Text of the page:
Compact Audio Meter Ensured Clear and Consistent Dialogue for Fraternity Hazing Movie
SAN FRANCISCO, OCTOBER 24, 2012 – When audio engineer Russ Long was tasked with mixing the sound for He Ain’t Heavy, an independent film that sheds light on the darker side of fraternity hazing, he turned to the TM3 TouchMonitor from RTW (AES booth 1144), a leading manufacturer and distributor of professional audio metering and control devices for studio recording, radio and TV broadcast applications, to keep the audio levels in check. The film’s director and producer, Jeff Obafemi Carr, shot the film in the style of a documentary, using prosumer camcorders and such devices as cell phones, security cameras and flip camcorders, to capture the gritty reality of the intense subject matter. [caption id="attachment_39229" align="alignright" width="150" caption="Cast of "He Ain't Heavy" Left to right: Robert Fitzgerald II, Terrence “TK” Kendrick, Joel Diggs, James Rudolph and Bralyn Stokes."][/caption]
He Ain’t Heavy is a fictional story about the brutal and sometimes deadly rituals that often take place during fraternity hazing on college campuses across the country. While the film’s cast is made up of professional actors, what Carr depicts in it is very real. Seeking to give audiences a “fly-on-the-wall” perspective, he used non-traditional camerawork to capture the actors’ reactions to the hazing rituals as if they were going through it themselves. Carr and his cinematographer filmed without audio support or much equipment on site, save for a few boom mics, the onboard camera mics and other devices used for shooting. Without an audio engineer on site to make sure the sound was being properly captured, a large percentage of the dialogue was incomprehensible, making the use of RTW’s TM3 necessary.
“The audio was rough,” says Long. “I had to do a lot of restoration and I used iZotope plug-ins and hardware extensively to try to pull out some intelligibility from the footage. As I started to put it together, building the actual mix, the metering became extremely important because of the inconsistency of the audio. I set up RTW’s TM3 right in front of my computer monitor, watching it at all times. It was critical to create a consistent and uniform mix. Because of all the background noise, if you are just listening to and mixing for the dialogue it is easy to find yourself pushing things too much or not pushing enough and ending up with an inconsistent mix, so keeping a close eye on the meters throughout the process was very helpful. Plus, it helped me maintain clarity without being too loud or too soft.”
In addition to the TM3’s concise metering, the compact size of the TouchMonitor device was perfect for Long’s small studio. The compact, portable meter fit right into his Pro Tools rig, making his workflow much easier. “With an external device that is completely independent from the computer, such as the TM3, you never question the accuracy or the point in the signal path at which you are measuring things,” he notes. “Also, it is really easy to compare levels to a reference mix or a previous mix that is coming off another playback source that is totally separate from my Pro Tools rig. When using the TM3, I never have to second guess levels because this meter is accurate and is sitting right in front of me all the time.”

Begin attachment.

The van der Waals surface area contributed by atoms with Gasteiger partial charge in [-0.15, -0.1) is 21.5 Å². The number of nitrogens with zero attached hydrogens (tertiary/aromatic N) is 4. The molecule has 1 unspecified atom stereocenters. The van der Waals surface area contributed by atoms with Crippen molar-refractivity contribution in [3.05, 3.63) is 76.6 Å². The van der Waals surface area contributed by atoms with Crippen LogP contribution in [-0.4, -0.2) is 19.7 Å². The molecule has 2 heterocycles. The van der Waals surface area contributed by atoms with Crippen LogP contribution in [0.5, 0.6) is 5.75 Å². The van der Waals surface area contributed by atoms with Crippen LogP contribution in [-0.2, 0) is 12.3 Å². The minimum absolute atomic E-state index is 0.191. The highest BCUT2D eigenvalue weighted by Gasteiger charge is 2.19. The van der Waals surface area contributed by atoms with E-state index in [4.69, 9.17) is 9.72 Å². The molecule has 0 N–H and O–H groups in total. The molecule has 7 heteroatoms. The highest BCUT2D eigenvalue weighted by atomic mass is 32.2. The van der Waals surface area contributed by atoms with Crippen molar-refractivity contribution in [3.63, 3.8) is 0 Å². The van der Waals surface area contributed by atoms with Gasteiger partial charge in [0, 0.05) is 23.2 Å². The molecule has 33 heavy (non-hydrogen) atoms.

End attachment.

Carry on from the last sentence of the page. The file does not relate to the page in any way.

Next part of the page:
Pleased with the outcome, Carr, who first heard the final mix when the film premiered at the Nashville Film Festival this past summer, was also pleased that the film’s viewers felt the same way.
“Russ had quite the challenge, taking all of those different audio sources and making them come out clean and consistent,” says Carr. “He did a phenomenal job of it and I know the TM3 was a true asset to him in order to properly monitor that audio all the way through. To date, we have not had one complaint about the sound quality of the picture.”
The RTW TM3 is the latest introduction in the company’s successful range of products, marking the next generation in compliant professional audio signal metering. It includes features of the larger TM7 and TM9 TouchMonitor versions and is controlled using a touch-sensitive display. With its budget-friendly base price, a 4.3-inch touch screen and stylish exterior allowing for horizontal and vertical placement, the TM3 is a highly appealing, compact solution ideal for editorial offices, edit suites and small control rooms.
Featuring PPM and true-peak instruments, the TM3 offers comprehensive loudness metering in compliance with all globally relevant standards, including EBU R128, ITU BS.1770-3/1771, ATSC A/85 and ARIB. Instruments include single-channel and summing bar graphs, an LRA instrument and numerical displays. The basic version handles analog and digital stereo audio, while the 5.1 option adds the support of six-channel digital input.
He Ain’t Heavy is currently making the film festival rounds. More information about the film can be found at www.heaintheavymovie.com.
RTW, based in Cologne (Germany), has more than 40 years of experience in designing, producing, and marketing advanced recording-studio systems. The company focuses its business on professional audio signal metering tools that are in use in the leading recording studios as well as by radio and TV broadcasters worldwide. The current product portfolio highlights the TouchMonitor range, a new series of tools for visual signal analysis and comprehensive loudness metering. The TouchMonitor combines the highest of flexibility and modularity with an intuitive user interface and touchscreen-based multichannel-analysis features, integrating exceptional surround-signal visualization using the unique and groundbreaking Surround Sound Analyzer. The high-end SurroundControl series of products with fully fledged loudness measuring combines the convenient metering options of the RTW surround display devices and the control functions of an eight-channel monitoring controller.